~ by Aaron Keller
Not all designers are design thinkers and not all design thinkers are designers.
There, said it.
If you've been down the wandering path of Design Thinking and looked around for your design colleagues, this thought may have crossed your mind.
This, from my experience, is a fact.
It isn't an insult to either camp you may occupy. It is more about knowing who you are, what you enjoy and where you can contribute the most to society. For the sake of classification and speaking on equal footing, here is a perspective.
This is the individual who tends toward putting pencil to paper, pixels to screen or clay to a mold. This doesn't mean they don't think, but rather they prefer action and getting to solutions by acting on the information at hand. They may have gone to any number of schools, but their discipline ties back to the arts in some manner (graphic design, industrial design, architecture, writing, theatre, etc). The group is more likely to be able to bring something to life through their discipline (design a product, write a book, design a logo, write a song, etc) They will also have a tendency, if given the change, to find ways to improve anything that enters their purview. This group is equally essential to any successful effort to improve a product, building or the world.
This is the individual who tends toward observing the world around them and discussing the patterns they see with others. This doesn't mean they navel gaze and are unable to put writing utensil to fiberous material, but they prefer to spend more time immersed in the human condition. They too may have gone to schools with an art background, but may also just have a highly diverse educational background without any depth in one subject matter. This person may be less likely to carving clay in a studio, but isn't afraid to get their hands in the mirky waters of understanding patterns in human behavior. They too have tendency and desire to improve the world around them, but may rely on inspiring others to make this reality happen.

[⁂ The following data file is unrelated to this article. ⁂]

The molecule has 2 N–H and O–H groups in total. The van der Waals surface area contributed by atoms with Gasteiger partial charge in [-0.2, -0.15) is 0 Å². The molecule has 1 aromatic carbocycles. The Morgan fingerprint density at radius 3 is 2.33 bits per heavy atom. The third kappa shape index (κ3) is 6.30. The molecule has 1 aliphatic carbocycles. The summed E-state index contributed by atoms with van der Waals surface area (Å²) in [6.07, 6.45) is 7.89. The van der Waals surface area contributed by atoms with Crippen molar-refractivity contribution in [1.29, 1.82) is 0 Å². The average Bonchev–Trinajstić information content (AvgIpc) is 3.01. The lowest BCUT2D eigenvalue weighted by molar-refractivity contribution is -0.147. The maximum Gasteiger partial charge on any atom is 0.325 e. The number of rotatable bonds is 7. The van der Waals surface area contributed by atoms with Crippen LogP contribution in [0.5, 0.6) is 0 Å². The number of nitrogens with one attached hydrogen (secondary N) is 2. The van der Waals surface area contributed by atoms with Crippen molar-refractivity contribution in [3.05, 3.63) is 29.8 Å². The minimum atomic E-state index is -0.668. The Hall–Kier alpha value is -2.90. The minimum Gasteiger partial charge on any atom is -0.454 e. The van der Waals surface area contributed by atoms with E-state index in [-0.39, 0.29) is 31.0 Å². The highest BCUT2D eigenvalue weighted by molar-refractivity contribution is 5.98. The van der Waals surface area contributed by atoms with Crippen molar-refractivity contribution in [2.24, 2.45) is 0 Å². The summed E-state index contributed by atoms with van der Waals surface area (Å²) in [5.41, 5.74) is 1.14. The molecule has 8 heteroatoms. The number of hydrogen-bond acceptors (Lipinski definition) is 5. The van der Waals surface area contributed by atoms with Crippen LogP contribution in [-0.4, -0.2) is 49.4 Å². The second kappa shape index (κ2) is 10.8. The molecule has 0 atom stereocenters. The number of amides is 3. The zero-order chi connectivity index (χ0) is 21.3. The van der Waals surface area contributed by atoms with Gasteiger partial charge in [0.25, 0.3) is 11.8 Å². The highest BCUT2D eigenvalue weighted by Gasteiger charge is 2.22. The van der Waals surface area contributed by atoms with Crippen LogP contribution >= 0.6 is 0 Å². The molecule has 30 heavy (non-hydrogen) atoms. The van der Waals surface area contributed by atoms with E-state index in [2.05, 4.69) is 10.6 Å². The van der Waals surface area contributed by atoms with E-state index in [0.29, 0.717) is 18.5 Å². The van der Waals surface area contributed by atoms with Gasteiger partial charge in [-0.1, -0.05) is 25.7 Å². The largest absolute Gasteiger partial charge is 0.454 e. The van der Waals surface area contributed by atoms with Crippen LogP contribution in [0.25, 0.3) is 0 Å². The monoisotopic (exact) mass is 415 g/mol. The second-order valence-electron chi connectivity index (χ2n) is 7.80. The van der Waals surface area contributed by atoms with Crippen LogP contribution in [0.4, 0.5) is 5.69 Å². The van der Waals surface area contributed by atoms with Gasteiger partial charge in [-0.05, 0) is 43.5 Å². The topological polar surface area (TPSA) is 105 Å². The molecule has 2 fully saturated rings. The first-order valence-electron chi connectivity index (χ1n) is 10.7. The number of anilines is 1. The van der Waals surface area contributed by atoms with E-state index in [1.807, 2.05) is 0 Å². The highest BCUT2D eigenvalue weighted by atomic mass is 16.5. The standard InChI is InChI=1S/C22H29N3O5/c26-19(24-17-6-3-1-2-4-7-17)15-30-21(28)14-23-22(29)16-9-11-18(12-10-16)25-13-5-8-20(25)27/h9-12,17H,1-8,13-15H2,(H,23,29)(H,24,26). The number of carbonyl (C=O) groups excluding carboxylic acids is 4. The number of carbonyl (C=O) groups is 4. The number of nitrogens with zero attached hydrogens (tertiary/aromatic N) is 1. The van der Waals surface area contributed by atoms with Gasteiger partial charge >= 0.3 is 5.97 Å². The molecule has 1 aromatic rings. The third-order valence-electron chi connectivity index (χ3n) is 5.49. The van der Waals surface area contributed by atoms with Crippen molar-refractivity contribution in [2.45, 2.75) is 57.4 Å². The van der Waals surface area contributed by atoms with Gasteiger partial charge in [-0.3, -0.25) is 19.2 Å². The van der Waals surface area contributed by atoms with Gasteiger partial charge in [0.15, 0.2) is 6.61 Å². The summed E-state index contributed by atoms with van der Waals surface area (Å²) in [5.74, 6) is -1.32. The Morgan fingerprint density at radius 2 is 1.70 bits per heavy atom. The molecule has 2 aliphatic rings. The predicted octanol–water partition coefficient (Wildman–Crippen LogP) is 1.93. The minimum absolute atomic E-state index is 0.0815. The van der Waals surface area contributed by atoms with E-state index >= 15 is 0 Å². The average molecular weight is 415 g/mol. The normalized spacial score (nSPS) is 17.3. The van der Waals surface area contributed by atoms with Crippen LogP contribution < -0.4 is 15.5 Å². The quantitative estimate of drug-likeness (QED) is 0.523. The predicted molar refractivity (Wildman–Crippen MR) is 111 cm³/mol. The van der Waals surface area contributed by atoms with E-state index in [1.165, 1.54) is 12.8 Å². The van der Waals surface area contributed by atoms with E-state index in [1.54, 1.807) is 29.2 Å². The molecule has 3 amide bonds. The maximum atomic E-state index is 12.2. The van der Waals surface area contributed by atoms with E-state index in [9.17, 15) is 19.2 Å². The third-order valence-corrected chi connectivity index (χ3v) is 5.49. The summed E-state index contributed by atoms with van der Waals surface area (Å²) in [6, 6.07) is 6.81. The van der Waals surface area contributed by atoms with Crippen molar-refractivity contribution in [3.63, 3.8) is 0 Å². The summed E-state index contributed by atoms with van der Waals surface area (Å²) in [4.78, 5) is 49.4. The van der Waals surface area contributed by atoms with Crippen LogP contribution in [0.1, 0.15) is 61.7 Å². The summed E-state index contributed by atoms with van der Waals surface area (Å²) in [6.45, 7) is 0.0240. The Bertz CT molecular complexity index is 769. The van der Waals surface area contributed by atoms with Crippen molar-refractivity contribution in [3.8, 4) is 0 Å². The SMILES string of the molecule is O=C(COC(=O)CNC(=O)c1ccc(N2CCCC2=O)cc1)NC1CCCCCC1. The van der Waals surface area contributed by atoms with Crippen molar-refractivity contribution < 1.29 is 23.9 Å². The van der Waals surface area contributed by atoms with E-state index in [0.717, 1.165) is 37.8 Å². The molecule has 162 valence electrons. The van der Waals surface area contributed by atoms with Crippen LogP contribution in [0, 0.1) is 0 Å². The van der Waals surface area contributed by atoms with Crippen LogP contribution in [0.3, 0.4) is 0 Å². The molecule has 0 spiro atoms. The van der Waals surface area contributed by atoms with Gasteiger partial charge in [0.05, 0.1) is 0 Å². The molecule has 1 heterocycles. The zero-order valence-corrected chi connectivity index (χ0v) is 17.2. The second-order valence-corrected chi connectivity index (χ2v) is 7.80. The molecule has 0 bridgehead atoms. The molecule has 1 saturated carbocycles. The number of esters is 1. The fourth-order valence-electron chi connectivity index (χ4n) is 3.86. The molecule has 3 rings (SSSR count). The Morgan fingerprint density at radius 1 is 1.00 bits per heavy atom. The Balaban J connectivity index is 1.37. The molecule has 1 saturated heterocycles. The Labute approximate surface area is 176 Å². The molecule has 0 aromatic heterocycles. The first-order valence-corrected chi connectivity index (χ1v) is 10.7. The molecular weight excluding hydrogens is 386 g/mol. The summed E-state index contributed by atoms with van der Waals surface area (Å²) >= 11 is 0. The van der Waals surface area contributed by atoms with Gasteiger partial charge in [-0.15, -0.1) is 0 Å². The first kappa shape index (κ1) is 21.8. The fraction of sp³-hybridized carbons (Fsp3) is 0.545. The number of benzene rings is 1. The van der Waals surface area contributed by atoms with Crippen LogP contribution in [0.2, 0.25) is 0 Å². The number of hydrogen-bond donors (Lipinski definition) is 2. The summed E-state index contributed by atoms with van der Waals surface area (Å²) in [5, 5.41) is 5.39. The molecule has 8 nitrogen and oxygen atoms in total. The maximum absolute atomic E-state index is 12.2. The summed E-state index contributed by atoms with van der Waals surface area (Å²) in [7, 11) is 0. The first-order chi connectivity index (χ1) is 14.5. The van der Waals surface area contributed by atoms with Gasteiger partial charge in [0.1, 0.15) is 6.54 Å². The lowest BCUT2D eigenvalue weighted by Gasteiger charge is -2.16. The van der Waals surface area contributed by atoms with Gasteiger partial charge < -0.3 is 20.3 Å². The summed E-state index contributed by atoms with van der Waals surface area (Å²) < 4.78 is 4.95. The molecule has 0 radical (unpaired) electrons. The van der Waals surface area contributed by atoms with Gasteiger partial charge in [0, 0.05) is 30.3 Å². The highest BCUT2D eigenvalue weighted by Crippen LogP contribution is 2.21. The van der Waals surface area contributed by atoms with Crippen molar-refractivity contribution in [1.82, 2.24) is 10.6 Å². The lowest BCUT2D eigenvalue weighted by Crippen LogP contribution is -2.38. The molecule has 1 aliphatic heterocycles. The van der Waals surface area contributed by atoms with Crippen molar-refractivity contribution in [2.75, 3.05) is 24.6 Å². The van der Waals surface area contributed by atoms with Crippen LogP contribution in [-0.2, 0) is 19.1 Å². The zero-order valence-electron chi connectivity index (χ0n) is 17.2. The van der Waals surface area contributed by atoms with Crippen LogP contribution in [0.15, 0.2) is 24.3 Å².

A real paired example, who just presented at FUSE a few weeks ago.
Design Activist: Marian Bantjes
Both use the discipline of design in similar but vastly different ways. Marian finds a line between art and design, then blurs it ever more. She makes you wonder, study, consider and ponder in awe of her beautiful work. Bruce works collaboratively with diverse disciplines to use design for the greater good of our global society.
Now, you're wondering. Could this be one person? Certainly, they are rare, but do exist. Though, both these qualities do exist in anyone who has been in, around or passionate about innovation, creativity and design. Though, if you know which of these you favor, then it makes it all the better if you can pair up with someone in the other camp. But, with all this lead up, this isn't the big question to ask in the world of innovation, product development and design.
Which one appears where in what part of your process? Do you bring design activist or design thinkers into the early stage of an innovation process inside your organization? Can you bring both? Or do you wait until the concept has been vetted with the proper titles and egos?
Answer with a comment or stop me at FEI in a few weeks. I'd know and write more about it.
Heading to Boston in a few weeks for The Front End of Innovation conference? If you're not going, look into tickets, it is worth the 30 minutes with the boss to carve out some budget. I've been before and the content is a Venti Frappuccino blend of practical and inspirational.